• Gas Chromatography Chapter 8 Hydrogen sulfide 3 sending samples to a laboratory for detailed analysis. It is interesting to note that > 50% of the samples returned to the lab during the A summary of the response and 1980s for the EPA CLP program were norange of the various detectors is shown in detects. This demonstrates just howTable IX. Note that the response ranges important field methods actually are. Thefrom universal (TCD) to selective (FPD for S intermediate Level II analysis was& P) while the detectors span a of a introduced by EPA in order to reduce bothconcentration range of a billion. the time required to start remedial actions and the high costs associated with laboratory analysis. An additional factor was the cost of keeping trained personnel in the field waiting for results (9). Level II measurements involve field analysis with more sophisticated instrumentation (i.e., Table IX portable GC or a GC in a laboratory GC in aSummary of Detector Characteristics trailer) to provide identification (as far as possible) of specific components present.Type Response Carrier Gas Range The final three levels (Levels III-V) PID organic, Nitrogen*, 2 ppb to low % use laboratories located "off site" and inorganic helium*, frequently involve CLP analysis (9). We will hydrogen* FID Organic Nitrogen*, 100 ppb to % not be concerned with these latter helium*, techniques. Of course, a certain percentage hydrogen* of field samples should be returned andFUV Organic, Nitrogen*, 0.1 ppm to low % analyzed by laboratory results with standard inorganic, helium*, fixed hydrogen EPA methods. Semivolatile hydrocarbonsECD Halogenate Argon- 0.1 ppb to 1 ppm do not migrate but may have to be removed d, nitro methane*, as a result of their proximity to a source of cpds. helium, drinking water. The two most serious nitrogen* threats from the volatiles involveTCD Organic, Helium, 200 ppm to 100% inorganic, hydrogen evaporation into the air and migration away fixed from the original source of contaminationFPD sulfur, Nitrogen*, 25 ppb-100 ppm through the soil and into a source of phosphorus helium*, groundwater. Remediation of the hydrogen groundwater to EPA levels may take years.* high purity During the nineteen seventies and eighties, the passage of the Resource, Conservation and Recovery Act (RCRA)6.0 Discussion and Comprehensive Environmental The framework of the EPA Response, Compensation and Recovery Actmethodology involves five levels of (CERCLA or Superfund) expanded the list ofinvestigative screening or analyses. The first chemicals under EPA regulation. This led tolevel (Level I) involves field screening of the development of field screening methodsVOC’s with hand held analyzers (EPA for volatile organics to augment the CLPprotocol specifies a photoionization detector program (10). The portable GC was one oflike HNU Model PI or DL101) and other site the stars of EPAs field screening programscharacterization equipment such as an for the analysis of volatiles (11). In 1988,oxygen meter, explosimeter, radiation EPA published a "Field Methodssurvey equipment and chemical testing Catalogue" (10) that described simplifiedtubes (9). This type of measurement is methods for volatile and semivolatile hydro-described in the Chapter on Photoionization carbons, which had been used for fieldnot here. screening. It is clear that a portable GC or a Level II screening can establish the compact GC for an on-site trailer best meetidentity of the compound(s) and relative the needs for field measurement. A portableconcentrations. In the early to mid nineteen GC, the HNU Model GC311 is shown in Fig.eighties, this was done predominantly by 9 and a compact GC, the HNU Model 321 isDriscoll, John N. 10Handbook of Environmental InstrumentationWiley (2004) Ch 8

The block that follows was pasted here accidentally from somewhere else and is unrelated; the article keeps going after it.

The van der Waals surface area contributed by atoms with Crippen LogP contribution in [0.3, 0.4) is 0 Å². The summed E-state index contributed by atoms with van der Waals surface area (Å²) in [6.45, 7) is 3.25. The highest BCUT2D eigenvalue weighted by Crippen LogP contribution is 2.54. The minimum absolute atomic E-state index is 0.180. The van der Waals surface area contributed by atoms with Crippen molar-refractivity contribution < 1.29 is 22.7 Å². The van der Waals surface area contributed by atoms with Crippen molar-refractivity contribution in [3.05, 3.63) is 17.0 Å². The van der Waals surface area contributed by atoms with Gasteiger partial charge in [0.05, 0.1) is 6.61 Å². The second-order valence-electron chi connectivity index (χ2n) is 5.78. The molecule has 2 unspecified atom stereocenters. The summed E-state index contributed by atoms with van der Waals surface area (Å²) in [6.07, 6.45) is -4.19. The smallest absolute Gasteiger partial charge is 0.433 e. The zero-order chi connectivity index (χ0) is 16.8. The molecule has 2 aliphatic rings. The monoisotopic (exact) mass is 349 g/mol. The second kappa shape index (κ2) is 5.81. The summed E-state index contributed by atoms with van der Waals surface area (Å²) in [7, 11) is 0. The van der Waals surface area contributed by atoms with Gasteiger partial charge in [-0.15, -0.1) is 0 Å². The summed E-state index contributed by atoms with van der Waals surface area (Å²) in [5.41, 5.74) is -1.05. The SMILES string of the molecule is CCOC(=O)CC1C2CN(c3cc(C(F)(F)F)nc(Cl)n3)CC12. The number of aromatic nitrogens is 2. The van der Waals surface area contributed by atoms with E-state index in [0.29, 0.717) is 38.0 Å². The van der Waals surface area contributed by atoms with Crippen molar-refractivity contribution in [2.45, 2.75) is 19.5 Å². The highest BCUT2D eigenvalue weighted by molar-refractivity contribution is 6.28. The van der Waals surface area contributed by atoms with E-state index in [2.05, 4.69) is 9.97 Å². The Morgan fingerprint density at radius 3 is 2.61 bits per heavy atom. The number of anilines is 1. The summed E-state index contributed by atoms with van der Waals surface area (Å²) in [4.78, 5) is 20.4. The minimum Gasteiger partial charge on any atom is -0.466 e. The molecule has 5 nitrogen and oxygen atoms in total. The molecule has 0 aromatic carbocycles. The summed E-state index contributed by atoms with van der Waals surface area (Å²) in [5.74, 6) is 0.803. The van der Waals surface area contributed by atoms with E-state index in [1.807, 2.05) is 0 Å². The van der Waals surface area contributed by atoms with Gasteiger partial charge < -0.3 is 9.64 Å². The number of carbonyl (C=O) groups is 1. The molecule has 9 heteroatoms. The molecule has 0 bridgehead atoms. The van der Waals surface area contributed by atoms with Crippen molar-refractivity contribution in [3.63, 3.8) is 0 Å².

• Gas Chromatography Chapter 8shown in Fig. 10. Both are capable of VOCs or SVOCs) are used to change theanalyzing volatile and semivolatile environment of the sample for analysis byhydrocarbons. GC. 6.1.2 Headspace In order to measure VOC’s with good precision and accuracy, the sample has to be in a dilute (ppm level or below) solution. Henry’s law applies as long as solute molecules never interact significantly, because then the escaping tendency is strictly proportional to the number of solute molecules in the in the fixed amount of solvent. The measurement of low concentrations of organics in water can be accomplished through the application of Henry’s Law which states that, at Fig. 9 Photo of HNU GC311 equilibrium, the solubility of a gas in a liquid Fig. 10 Photo of HNU GC321 is proportional to the partial pressure of a gas in contact with a liquid as given below: VOC (aq) ⇔ K PVOC where VOC (aq) is the concentration of benzene in the liquid phase, K is the Henry’s Law constant which governs the solubility of gases in water, and PVOC is the partial pressure of benzene in the gas phase. As a result of the above equation, it can be seen that if the concentration of benzene in the gas phase and at equilibrium is6.1 Sampling measured, this is related to the concentration of benzene in the dilute 6.1.1 Air, water, soil aqueous solution by a proportionality constant (K) that can be determined by Volatile hydrocarbons can present in a variety of matrices in field Simple headspace measurementssamples including: air, water, soil, soil gas, can be made by equilibrating the liquid orsludge, etc. Of course, the air samples can soil sample in a sealed container (jar, VOAbe analyzed directly by manually injecting a vial, or plastic bag) with a small headspace.1 or 5 cc of air into the GC. Many of the Stewart and collogues have developed theportable GCs have an automatic mode Static Headspace Method so that it provideswhere the air is injected into the GC at a a useful and reproducible methodology forfixed interval. Water or soil samples can not field measurements. This is described in abe measured by directly injecting into the following section.GC since the former would quickly overloadthe column and the possible the detector.Instead, methods such as headspace, purge 6.1.3 Soil gasand trap (volatiles), or solvent extraction (forDriscoll, John N. 11Environmental InstrumentationWiley (2004) Ch 8